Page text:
MUSCATINE, Iowa – Health and Human Services (HHS) public health and medical experts released a joint statement Wednesday (Aug. 18) on the plan for COVID-19 booster doses for all Americans beginning the week of September 20, 2021.
At that time, the individuals who were fully vaccinated earliest in the vaccination rollout, including many health care providers, nursing home residents, and other seniors, will likely be eligible for a booster. The roll out of this process is yet to be determined by the government.
“Our top priority is to protect our Muscatine County residents from COVID-19 and its complications with safe and effective vaccines,” Roby Williams said. “We remain committed to providing additional information regarding booster doses as it becomes available to our Muscatine County Public Health Department. Thank you for your continued fight against COVID-19.”
HHS, CDC, and FDA continue to study data to understand how long vaccine protection lasts. The authorized COVID-19 vaccines continue to effectively reduce the risk of severe disease, hospitalization, and death, even against the highly prevalent Delta variant. Evidence has shown that over time vaccines provide less protection against mild and moderate COVID-19 disease.
- Vaccine effectiveness against COVID-19 associated hospitalization was 86% during the first 2–12 weeks post-vaccination and 84% effective during the following 12-week period.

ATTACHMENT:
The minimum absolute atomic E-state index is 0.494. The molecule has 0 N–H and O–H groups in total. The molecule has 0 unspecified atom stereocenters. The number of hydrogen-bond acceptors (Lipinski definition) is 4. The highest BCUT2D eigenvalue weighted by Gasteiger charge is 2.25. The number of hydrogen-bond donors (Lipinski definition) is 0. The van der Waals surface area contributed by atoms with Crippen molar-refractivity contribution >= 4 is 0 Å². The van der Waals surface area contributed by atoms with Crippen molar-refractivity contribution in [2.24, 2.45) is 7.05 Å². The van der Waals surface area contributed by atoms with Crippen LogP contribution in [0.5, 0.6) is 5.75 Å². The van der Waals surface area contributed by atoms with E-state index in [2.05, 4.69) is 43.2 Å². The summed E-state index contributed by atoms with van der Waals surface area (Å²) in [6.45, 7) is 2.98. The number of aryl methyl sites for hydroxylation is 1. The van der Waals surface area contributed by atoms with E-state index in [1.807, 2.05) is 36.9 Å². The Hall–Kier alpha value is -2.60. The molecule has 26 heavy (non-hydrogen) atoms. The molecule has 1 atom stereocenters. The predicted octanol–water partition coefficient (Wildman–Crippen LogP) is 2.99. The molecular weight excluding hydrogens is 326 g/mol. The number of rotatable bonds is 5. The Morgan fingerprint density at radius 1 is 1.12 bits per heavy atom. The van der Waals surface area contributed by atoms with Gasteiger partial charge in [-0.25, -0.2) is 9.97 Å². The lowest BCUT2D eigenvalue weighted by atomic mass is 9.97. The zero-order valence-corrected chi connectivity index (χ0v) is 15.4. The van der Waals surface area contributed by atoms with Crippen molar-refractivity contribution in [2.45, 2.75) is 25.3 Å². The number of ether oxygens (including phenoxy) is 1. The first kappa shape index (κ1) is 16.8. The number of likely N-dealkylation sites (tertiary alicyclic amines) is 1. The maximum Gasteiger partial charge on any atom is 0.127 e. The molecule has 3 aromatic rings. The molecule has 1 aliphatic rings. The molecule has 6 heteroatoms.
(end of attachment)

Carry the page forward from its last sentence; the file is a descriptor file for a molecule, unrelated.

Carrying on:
- The vaccine was found to be 90% effective against COVID-19 associated hospitalizations for people without immunocompromising conditions.
- For those with immunocompromising conditions, the vaccine was found to be only 63% effective against hospitalizations associated with COVID-19 (over the 24-week study).
- CDC now recommends that people whose immune systems are moderately to severely compromised should receive an additional dose of mRNA (Moderna or Pfizer) COVID-19 vaccine at least four weeks after their second dose, for a total of three doses.
- Widespread vaccination is a critical tool to reduce the risk of hospitalization due to COVID-19.
People who are at higher risk or were vaccinated during the earlier phases of the vaccination rollout will need a booster dose to continue to have the maximum protection that the vaccines provide. CDC’s independent advisory committee, the Advisory Committee on Immunization Practices (ACIP), will continue to meet and discuss data on the evolution of the pandemic and the use of COVID-19 vaccines.
For information and updates related to COVID-19, visit Coronavirus Disease 2019 (COVID-19) | CDC. For the joint statement from HHS Public Health and Medical Experts on the COVID-19 booster shots, visit Joint Statement from HHS Public Health and Medical Experts on COVID-19 Booster Shots | HHS.gov